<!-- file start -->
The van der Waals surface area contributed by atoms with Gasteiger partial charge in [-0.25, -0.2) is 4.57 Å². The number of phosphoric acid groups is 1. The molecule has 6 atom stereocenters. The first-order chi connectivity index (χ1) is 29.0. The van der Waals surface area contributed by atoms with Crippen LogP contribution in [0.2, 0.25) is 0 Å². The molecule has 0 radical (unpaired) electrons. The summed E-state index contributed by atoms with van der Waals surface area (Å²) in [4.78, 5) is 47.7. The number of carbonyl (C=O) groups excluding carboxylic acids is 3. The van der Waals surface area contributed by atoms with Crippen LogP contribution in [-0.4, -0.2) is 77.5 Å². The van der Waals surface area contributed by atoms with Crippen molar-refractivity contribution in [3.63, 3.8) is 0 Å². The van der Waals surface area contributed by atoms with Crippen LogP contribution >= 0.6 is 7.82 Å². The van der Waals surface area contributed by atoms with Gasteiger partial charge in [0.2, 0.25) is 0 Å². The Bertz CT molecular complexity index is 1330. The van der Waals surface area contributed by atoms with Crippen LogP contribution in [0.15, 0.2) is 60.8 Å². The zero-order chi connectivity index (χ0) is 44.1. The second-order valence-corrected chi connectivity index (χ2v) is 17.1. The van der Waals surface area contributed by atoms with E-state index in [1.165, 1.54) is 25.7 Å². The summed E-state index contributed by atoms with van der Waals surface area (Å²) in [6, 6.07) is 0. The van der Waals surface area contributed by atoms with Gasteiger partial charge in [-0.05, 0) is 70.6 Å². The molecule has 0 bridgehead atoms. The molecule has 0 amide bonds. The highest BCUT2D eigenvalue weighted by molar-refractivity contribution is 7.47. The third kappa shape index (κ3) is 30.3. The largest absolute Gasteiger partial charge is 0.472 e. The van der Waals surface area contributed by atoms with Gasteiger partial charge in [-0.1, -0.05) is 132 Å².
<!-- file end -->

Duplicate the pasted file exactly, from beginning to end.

The van der Waals surface area contributed by atoms with Gasteiger partial charge in [-0.25, -0.2) is 4.57 Å². The number of phosphoric acid groups is 1. The molecule has 6 atom stereocenters. The first-order chi connectivity index (χ1) is 29.0. The van der Waals surface area contributed by atoms with Crippen LogP contribution in [0.2, 0.25) is 0 Å². The molecule has 0 radical (unpaired) electrons. The summed E-state index contributed by atoms with van der Waals surface area (Å²) in [4.78, 5) is 47.7. The number of carbonyl (C=O) groups excluding carboxylic acids is 3. The van der Waals surface area contributed by atoms with Crippen LogP contribution in [-0.4, -0.2) is 77.5 Å². The van der Waals surface area contributed by atoms with Crippen molar-refractivity contribution in [3.63, 3.8) is 0 Å². The van der Waals surface area contributed by atoms with Crippen LogP contribution >= 0.6 is 7.82 Å². The van der Waals surface area contributed by atoms with Gasteiger partial charge in [0.2, 0.25) is 0 Å². The Bertz CT molecular complexity index is 1330. The van der Waals surface area contributed by atoms with Crippen LogP contribution in [0.15, 0.2) is 60.8 Å². The zero-order chi connectivity index (χ0) is 44.1. The second-order valence-corrected chi connectivity index (χ2v) is 17.1. The van der Waals surface area contributed by atoms with E-state index in [1.165, 1.54) is 25.7 Å². The summed E-state index contributed by atoms with van der Waals surface area (Å²) in [6, 6.07) is 0. The van der Waals surface area contributed by atoms with Gasteiger partial charge in [-0.05, 0) is 70.6 Å². The molecule has 0 bridgehead atoms. The molecule has 0 amide bonds. The highest BCUT2D eigenvalue weighted by molar-refractivity contribution is 7.47. The third kappa shape index (κ3) is 30.3. The largest absolute Gasteiger partial charge is 0.472 e. The van der Waals surface area contributed by atoms with Gasteiger partial charge in [-0.1, -0.05) is 132 Å².